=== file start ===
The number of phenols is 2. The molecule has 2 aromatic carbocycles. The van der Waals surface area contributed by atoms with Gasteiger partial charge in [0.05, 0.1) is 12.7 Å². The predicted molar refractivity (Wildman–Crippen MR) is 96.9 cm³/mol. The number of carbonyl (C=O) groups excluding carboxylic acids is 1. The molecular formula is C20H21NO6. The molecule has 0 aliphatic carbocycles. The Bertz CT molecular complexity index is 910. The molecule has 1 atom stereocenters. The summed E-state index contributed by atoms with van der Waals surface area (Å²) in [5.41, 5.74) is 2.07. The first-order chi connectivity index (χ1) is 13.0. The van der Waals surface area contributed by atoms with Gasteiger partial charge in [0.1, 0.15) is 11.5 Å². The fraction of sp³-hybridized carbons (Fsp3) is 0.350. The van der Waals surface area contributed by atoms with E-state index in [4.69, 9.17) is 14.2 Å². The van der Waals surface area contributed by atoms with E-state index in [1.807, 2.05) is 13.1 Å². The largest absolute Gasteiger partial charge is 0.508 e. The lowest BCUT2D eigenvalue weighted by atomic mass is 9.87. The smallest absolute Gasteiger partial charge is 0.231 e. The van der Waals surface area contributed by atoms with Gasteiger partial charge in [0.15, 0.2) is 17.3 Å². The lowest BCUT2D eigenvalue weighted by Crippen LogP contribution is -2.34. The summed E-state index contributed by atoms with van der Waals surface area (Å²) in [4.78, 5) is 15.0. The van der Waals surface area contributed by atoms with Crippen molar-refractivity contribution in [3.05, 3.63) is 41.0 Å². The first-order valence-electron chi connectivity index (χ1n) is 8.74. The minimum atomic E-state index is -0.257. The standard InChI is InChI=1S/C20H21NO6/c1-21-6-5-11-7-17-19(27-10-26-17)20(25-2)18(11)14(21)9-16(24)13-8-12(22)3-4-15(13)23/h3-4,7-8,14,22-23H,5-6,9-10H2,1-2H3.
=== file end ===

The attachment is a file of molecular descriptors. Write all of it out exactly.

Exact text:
The number of phenols is 2. The molecule has 2 aromatic carbocycles. The van der Waals surface area contributed by atoms with Gasteiger partial charge in [0.05, 0.1) is 12.7 Å². The predicted molar refractivity (Wildman–Crippen MR) is 96.9 cm³/mol. The number of carbonyl (C=O) groups excluding carboxylic acids is 1. The molecular formula is C20H21NO6. The molecule has 0 aliphatic carbocycles. The Bertz CT molecular complexity index is 910. The molecule has 1 atom stereocenters. The summed E-state index contributed by atoms with van der Waals surface area (Å²) in [5.41, 5.74) is 2.07. The first-order chi connectivity index (χ1) is 13.0. The van der Waals surface area contributed by atoms with Gasteiger partial charge in [0.1, 0.15) is 11.5 Å². The fraction of sp³-hybridized carbons (Fsp3) is 0.350. The van der Waals surface area contributed by atoms with E-state index in [4.69, 9.17) is 14.2 Å². The van der Waals surface area contributed by atoms with E-state index in [1.807, 2.05) is 13.1 Å². The largest absolute Gasteiger partial charge is 0.508 e. The lowest BCUT2D eigenvalue weighted by atomic mass is 9.87. The smallest absolute Gasteiger partial charge is 0.231 e. The van der Waals surface area contributed by atoms with Gasteiger partial charge in [0.15, 0.2) is 17.3 Å². The lowest BCUT2D eigenvalue weighted by Crippen LogP contribution is -2.34. The summed E-state index contributed by atoms with van der Waals surface area (Å²) in [4.78, 5) is 15.0. The van der Waals surface area contributed by atoms with Crippen molar-refractivity contribution in [3.05, 3.63) is 41.0 Å². The first-order valence-electron chi connectivity index (χ1n) is 8.74. The minimum atomic E-state index is -0.257. The standard InChI is InChI=1S/C20H21NO6/c1-21-6-5-11-7-17-19(27-10-26-17)20(25-2)18(11)14(21)9-16(24)13-8-12(22)3-4-15(13)23/h3-4,7-8,14,22-23H,5-6,9-10H2,1-2H3.